The return of ethnic tension to Mile 12 market
Sir: Just recently, I was among those who commemorated and celebrated the 16th anniversary of the peace enjoyed in Mile 12 market after the last ethnic attacks in November 1999.
To me, the return of ethnic tensions in the market and its environs is an evidence of government’s failure to adequately cater for its citizenry and this new wave of conflicts should, therefore, serve as a wake-up call for local, state and national governments to live up to their social responsibilities.
Over the years, the Lagos State Government has failed to give concrete attention to peace building in the market. Whenever there is a fight between ethnic groups, what government does is to cease hostilities using military capacities and force parties to negotiate the agreement without tracking, monitoring and committing resources to the peace-building process in the area.
Following the end of the violent attacks between Hausa and Yoruba in the market in 1999, government has done practically nothing in building peace within the market. Apart from forcing an agreement and setting up of an Inter-Ethnic Forum which was short-lived, most of the peace-building initiatives responsible for the stable peace enjoyed in the market were put in place by the stakeholders (market and religious leaders) in the market.
In the wake of calls by some members of the Lagos State House of Assembly to relocate the market, it is important to point out that it is not the market that is responsible for the ethnic conflicts in the area. Relocation of the market to any part of Lagos State is no guarantee of peace in the area. Though it may ease the traffic problem experienced along Ketu-Ikorodu axis but ultimately it will not ensure peaceful coexistence between the ethnic groups. It is important to note that contact between Hausa and Yoruba or any other ethnic group by itself cannot generate ethnic tension but rather it is the socio-economic context of their contact that generates ethnic conflicts.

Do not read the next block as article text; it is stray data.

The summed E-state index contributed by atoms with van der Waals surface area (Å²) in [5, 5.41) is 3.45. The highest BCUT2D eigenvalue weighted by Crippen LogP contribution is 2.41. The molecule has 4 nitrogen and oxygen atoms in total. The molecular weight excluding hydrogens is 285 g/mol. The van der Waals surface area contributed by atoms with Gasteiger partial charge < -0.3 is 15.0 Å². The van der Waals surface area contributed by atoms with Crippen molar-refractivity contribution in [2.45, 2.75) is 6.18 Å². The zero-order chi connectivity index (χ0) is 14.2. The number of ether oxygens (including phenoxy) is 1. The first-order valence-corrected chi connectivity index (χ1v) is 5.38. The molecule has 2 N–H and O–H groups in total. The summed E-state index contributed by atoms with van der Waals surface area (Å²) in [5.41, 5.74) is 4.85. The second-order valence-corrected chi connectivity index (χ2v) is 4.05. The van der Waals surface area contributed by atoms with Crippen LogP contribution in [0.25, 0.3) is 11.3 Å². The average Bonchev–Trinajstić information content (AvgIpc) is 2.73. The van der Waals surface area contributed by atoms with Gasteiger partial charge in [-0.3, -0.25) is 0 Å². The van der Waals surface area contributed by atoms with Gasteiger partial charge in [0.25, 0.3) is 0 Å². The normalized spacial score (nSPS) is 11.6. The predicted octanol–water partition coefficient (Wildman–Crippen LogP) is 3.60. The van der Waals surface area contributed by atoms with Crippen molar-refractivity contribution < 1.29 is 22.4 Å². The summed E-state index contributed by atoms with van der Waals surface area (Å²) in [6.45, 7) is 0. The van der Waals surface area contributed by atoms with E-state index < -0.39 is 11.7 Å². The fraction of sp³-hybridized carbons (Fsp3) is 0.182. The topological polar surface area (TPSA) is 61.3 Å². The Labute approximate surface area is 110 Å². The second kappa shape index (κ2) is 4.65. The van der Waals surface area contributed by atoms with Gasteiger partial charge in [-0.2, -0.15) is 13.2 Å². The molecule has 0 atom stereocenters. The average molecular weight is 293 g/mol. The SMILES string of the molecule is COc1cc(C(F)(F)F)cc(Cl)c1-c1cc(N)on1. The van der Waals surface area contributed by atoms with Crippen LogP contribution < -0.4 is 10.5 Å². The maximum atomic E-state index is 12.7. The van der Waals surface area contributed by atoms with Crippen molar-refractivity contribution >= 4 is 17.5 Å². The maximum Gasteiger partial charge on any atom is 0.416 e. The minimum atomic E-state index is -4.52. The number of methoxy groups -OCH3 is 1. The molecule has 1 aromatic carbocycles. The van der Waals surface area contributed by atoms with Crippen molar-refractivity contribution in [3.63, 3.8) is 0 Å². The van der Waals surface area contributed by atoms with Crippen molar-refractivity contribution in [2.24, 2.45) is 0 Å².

Some of the triggers of the ethnic tensions in the area include lack of social amenities. As at today, the market lacks good road network, public toilets, health facilities and so forth.
As if that is not enough, conflict and dispute resolution mechanism in the market has been commercialised. The aim, instead of resolving conflicts, restoring and building relationships has been to generate revenues for market leaders and government. Traders are charged before issues of conflicts and disputes are entertained and resolved. This has been largely responsible for traders not to willingly report disagreements and conflicts to appropriate authorities.
The recent ethnic clash in Mile 12 is not because Hausa are blood thirsty, neither is it because Yoruba are not accommodating. Reducing ethnic conflicts to primordial causes implies sheer ignorance. Government must provide adequate social amenities for the people, set up a permanent inter-ethnic forum charged with the responsibility of educating Nigerians on the need for oneness and peaceful coexistence. An early warning mechanism to spotlight conflict flashpoints must also be put in place.
• Lawal Adeniran
University of Ibadan.
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